In the authorized Stephen Davis band memoir Walk This Way, Tyler speaks at length about the origins of the songs:[9]

  • "Make It" - "I wrote 'Make It' in a car driving from New Hampshire to Boston. There's that hill you come to and see the skyline of Boston, and I was sitting in the backseat thinking, What would be the greatest thing to sing for an audience if we were opening up for the ... Stones? What would the lyrics say?"
  • "Somebody" - "'Somebody' grew out of a lick that our roadie Steve Emsback used to play on his guitar during the days of William Proud. I grabbed it and wrote the lyrics."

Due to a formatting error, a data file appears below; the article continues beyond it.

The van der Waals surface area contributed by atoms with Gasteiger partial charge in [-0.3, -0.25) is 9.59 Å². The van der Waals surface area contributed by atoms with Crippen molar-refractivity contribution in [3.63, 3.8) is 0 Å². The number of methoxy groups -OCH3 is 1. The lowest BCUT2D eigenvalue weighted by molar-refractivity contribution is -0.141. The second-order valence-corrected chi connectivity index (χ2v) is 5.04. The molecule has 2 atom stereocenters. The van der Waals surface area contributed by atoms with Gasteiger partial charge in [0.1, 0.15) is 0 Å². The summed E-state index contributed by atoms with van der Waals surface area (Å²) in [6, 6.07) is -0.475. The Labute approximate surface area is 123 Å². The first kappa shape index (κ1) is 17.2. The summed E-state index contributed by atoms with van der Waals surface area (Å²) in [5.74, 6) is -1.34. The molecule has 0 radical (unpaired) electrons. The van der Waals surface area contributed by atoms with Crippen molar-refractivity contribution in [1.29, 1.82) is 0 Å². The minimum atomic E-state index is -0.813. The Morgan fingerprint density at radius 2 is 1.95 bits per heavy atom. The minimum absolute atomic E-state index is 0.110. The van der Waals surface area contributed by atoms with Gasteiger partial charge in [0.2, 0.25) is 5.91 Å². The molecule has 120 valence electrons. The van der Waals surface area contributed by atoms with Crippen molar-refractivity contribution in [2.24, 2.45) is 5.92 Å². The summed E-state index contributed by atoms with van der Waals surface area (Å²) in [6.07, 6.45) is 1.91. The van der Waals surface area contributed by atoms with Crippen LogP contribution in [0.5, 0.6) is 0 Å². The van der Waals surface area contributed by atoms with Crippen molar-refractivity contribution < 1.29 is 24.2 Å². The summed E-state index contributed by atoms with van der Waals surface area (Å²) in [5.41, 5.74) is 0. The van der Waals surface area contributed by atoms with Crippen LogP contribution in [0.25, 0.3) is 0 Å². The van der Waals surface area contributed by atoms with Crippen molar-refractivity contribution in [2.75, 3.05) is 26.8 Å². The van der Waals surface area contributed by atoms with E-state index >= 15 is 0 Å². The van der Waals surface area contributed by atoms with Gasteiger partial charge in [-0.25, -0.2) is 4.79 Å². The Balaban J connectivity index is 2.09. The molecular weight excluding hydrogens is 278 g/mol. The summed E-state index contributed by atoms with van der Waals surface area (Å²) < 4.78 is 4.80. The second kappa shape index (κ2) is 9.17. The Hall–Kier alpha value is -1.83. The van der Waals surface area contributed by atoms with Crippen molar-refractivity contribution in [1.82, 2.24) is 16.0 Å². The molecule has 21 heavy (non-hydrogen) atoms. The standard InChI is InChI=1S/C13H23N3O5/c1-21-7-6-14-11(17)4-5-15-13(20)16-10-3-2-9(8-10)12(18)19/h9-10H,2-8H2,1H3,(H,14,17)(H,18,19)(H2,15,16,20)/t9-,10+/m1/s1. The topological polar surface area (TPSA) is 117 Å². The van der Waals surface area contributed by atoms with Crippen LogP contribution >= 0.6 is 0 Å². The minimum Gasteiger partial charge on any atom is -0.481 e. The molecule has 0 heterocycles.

• "Dream On" - "The music for 'Dream On' was originally written on a Steinway upright piano in the living room of Trow-Rico Lodge in Sunapee, maybe four years before Aerosmith even started. I was seventeen or eighteen ... It was just this little thing I was playing, and I never dreamed it would end up as a real song or anything ... It's about dreaming until your dreams come true."
  • "One Way Street" - "'One Way Street' was written on piano at 1325 [the street number of the house where the band lived], with rhythm and the [harmonica] coming from 'Midnight Rambler.'"
  • "Mama Kin" - "One day I grabbed this old guitar Joey Kramer found in the garbage on Beacon Street, an acoustic with no strings. It had snow on it and was so warped you could shoot arrows with it. I wedged it between the door and let it dry for a week. I looked at it for about two days, put four strings on it, which was all it would take because it was so warped ... I stole the opening lick from an old Blodwyn Pig song."